Mexico, which has 32 states, is a multiparty federal republic with an elected president and bicameral legislature. In 2012 President Enrique Pena Nieto of the Institutional Revolutionary Party won election to a single six-year term in elections observers considered free and fair. Citizens elected members of the Senate in 2012 and members of the Chamber of Deputies in 2015. Observers considered the June 2016 gubernatorial elections free and fair.
Civilian authorities generally maintained effective control over the security forces.
The most significant human rights issues included involvement by police, military, and other state officials, sometimes in coordination with criminal organizations, in unlawful killings, disappearances, and torture; harsh and life-threatening prison conditions in some prisons; arbitrary arrests and detentions; intimidation and corruption of judges; violence against journalists by government and organized criminal groups; violence against migrants by government officers and organized criminal groups; corruption; lethal violence and sexual assault against institutionalized persons with disabilities; lethal violence against members of the indigenous population and against lesbian, gay, bisexual, transgender, and intersex persons; and lethal violence against priests by criminal organizations.
Impunity for human rights abuses remained a problem, with extremely low rates of prosecution for all forms of crimes.
Section 6. Discrimination, Societal Abuses, and Trafficking in Persons
Rape and Domestic Violence: Federal law criminalizes rape of men or women, including spousal rape, and conviction carries penalties of up to 20 years’ imprisonment. Twenty-four states have laws criminalizing spousal rape.
The federal penal code prohibits domestic violence and stipulates penalties for conviction of between six months’ and four years’ imprisonment. Twenty-nine states stipulate similar penalties, although in practice sentences were often more lenient. Federal law does not criminalize spousal abuse. State and municipal laws addressing domestic violence largely failed to meet the required federal standards and often were unenforced.
According to the law, the crime of femicide is the murder of a woman committed because of the victim’s gender and is a federal offense punishable if convicted by 40 to 60 years in prison. It is also a criminal offense in all states. The Special Prosecutor’s Office for Violence against Women and Trafficking in Persons of the Attorney General’s Office is responsible for leading government programs to combat domestic violence and prosecuting federal human trafficking cases involving three or fewer suspects. The office had 12 federal prosecutors dedicated to federal cases of violence against women.
In addition to shelters, there were women’s justice centers that provided more services than traditional shelters, including legal services and protection; however, the number of cases far surpassed institutional capacity.
Sexual Harassment: Federal labor law prohibits sexual harassment and provides for fines from 250 to 5,000 times the minimum daily wage. Sixteen states criminalize sexual harassment, and all states have provisions for punishment when the perpetrator is in a position of power. According to the National Women’s Institute (INMUJERES), the federal institution charged with directing national policy on equal opportunity for men and women, sexual harassment in the workplace was a significant problem.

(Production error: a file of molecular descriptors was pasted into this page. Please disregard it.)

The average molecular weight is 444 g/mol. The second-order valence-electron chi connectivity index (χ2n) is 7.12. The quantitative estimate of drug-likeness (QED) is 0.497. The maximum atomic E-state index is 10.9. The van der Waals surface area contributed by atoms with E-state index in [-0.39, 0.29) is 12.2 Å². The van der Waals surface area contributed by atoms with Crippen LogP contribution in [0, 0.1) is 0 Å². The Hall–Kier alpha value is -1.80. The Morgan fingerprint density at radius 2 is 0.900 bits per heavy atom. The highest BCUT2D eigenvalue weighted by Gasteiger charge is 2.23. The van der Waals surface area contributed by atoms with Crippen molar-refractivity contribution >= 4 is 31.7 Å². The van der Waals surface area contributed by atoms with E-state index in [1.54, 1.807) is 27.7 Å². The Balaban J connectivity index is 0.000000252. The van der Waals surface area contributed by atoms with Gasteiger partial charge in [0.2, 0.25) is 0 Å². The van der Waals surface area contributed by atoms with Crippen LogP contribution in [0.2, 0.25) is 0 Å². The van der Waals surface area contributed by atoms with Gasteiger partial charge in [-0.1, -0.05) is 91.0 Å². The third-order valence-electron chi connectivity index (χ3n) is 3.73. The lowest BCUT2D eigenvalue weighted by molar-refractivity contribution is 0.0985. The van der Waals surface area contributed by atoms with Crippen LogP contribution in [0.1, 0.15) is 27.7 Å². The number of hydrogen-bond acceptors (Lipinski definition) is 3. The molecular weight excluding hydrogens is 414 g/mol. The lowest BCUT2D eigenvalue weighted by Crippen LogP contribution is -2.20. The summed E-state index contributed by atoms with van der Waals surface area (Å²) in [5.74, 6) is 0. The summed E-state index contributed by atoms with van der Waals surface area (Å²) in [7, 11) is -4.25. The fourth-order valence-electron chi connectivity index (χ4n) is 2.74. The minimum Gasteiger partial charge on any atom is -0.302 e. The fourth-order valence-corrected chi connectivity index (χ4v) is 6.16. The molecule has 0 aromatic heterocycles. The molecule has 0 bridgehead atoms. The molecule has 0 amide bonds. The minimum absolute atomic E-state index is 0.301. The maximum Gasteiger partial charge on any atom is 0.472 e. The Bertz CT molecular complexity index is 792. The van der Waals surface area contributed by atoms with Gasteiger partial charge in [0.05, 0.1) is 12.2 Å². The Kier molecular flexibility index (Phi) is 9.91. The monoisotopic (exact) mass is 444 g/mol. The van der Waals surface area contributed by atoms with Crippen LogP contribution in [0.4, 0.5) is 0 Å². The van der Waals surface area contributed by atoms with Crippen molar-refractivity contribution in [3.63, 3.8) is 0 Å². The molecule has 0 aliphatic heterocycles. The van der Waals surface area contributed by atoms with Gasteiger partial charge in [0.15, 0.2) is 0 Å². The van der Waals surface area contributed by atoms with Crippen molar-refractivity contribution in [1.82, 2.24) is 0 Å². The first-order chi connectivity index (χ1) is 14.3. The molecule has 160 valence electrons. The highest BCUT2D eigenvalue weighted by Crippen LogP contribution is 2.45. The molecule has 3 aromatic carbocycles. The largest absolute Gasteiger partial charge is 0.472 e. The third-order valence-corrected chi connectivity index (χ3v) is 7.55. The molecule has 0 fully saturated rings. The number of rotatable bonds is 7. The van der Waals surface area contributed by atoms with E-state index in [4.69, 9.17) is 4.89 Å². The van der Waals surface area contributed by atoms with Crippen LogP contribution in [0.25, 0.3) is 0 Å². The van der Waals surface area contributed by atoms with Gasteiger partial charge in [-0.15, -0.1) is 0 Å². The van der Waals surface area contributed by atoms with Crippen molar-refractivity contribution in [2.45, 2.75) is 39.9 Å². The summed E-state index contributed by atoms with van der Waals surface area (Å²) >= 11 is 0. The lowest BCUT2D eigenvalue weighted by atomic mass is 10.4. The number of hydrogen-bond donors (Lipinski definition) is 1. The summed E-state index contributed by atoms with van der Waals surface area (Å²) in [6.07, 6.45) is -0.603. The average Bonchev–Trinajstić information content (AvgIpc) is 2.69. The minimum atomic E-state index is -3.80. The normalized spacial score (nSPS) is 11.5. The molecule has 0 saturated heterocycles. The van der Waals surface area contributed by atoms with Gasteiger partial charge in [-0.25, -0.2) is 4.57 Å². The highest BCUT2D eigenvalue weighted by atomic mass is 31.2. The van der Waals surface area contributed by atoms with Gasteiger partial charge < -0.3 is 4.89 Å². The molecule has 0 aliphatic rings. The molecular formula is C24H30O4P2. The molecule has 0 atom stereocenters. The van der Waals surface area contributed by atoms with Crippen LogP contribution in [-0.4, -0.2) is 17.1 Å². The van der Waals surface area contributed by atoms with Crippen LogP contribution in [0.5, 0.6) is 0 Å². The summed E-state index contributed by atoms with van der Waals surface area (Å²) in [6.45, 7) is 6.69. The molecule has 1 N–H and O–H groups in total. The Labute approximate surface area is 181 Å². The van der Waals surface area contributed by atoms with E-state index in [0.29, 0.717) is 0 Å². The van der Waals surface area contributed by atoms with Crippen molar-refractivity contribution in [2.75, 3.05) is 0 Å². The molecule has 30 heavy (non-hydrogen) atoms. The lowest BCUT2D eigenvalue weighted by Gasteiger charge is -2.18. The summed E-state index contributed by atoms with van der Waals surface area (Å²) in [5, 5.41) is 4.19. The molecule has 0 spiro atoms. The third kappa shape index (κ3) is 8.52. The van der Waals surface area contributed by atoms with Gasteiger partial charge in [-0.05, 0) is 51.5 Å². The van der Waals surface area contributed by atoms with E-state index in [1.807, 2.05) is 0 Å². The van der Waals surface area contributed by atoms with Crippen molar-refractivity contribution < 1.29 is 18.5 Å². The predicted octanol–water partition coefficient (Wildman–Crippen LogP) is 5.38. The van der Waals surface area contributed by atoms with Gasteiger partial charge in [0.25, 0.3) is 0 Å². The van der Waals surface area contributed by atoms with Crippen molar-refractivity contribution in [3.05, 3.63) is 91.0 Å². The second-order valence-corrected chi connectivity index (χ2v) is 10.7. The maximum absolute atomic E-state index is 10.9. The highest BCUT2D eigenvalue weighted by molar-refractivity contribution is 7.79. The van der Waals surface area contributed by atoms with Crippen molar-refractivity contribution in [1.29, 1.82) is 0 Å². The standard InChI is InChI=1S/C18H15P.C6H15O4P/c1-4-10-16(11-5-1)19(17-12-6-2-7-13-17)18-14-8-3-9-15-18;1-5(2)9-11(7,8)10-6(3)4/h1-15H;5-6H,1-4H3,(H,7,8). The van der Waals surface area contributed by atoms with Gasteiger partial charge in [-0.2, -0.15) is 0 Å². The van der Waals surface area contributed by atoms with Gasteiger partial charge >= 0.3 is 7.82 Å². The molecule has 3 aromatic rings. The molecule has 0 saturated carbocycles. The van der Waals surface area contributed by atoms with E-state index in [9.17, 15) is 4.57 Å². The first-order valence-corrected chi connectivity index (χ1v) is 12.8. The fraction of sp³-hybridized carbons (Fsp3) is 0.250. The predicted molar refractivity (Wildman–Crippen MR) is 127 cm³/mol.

Coercion in Population Control: There were few reports of coerced abortion, involuntary sterilization, or other coercive population control methods; however, forced, coerced, and involuntary sterilizations were reported, targeting mothers with HIV. Estimates on maternal mortality and contraceptive prevalence are available at: .
Discrimination: The law provides women the same legal status and rights as men and “equal pay for equal work performed in equal jobs, hours of work, and conditions of efficiency.” Women tended to earn substantially less than men did. Women were more likely to experience discrimination in wages, working hours, and benefits.
Birth Registration: Children derived citizenship both by birth within the country’s territory and from one’s parents. Citizens generally registered the births of newborns with local authorities. Failure to register births could result in the denial of public services such as education or health care.
Child Abuse: There were numerous reports of child abuse. The National Program for the Integral Protection of Children and Adolescents, mandated by law, is responsible for coordinating the protection of children’s rights at all levels of government.
Early and Forced Marriage: The legal minimum marriage age is 18. Enforcement, however, was inconsistent across the states, where some civil codes permit girls to marry at 14 and boys at 16 with parental consent. With a judge’s consent, children may marry at younger ages.
Sexual Exploitation of Children: The law prohibits the commercial sexual exploitation of children, and authorities generally enforced the law. Nonetheless, NGOs reported sexual exploitation of minors, as well as child sex tourism in resort towns and northern border areas.
Statutory rape constitutes a crime in the federal criminal code. If an adult is convicted of having sexual relations with a minor ages 15 to 18, the penalty is between three months and four years in prison. Conviction of the crime of sexual relations with a minor under age 15 carries a sentence of eight to 30 years’ imprisonment. Laws against corruption of a minor and child pornography apply to victims under age 18. For conviction of the crimes of selling, distributing, or promoting pornography to a minor, the law stipulates a prison term of six months to five years and a fine of 300 to 500 times the daily minimum wage. For conviction of crimes involving minors in acts of sexual exhibitionism or the production, facilitation, reproduction, distribution, sale, and purchase of child pornography, the law mandates seven to 12 years’ imprisonment and a fine of 800 to 2,500 times the daily minimum wage.
Perpetrators convicted of promoting, publicizing, or facilitating sexual tourism involving minors face seven to 12 years’ imprisonment and a fine of 800 to 2,000 times the daily minimum wage. For those convicted of involvement in sexual tourism who commit sexual acts with minors, the law requires a 12- to 16-year prison sentence and a fine of 2,000 to 3,000 times the daily minimum wage. Conviction of sexual exploitation of a minor carries an eight- to 15-year prison sentence and a fine of 1,000 to 2,500 times the daily minimum wage.
Institutionalized Children: Civil society groups expressed concerns regarding abuses of children with mental and physical disabilities in orphanages, migrant centers, and care facilities.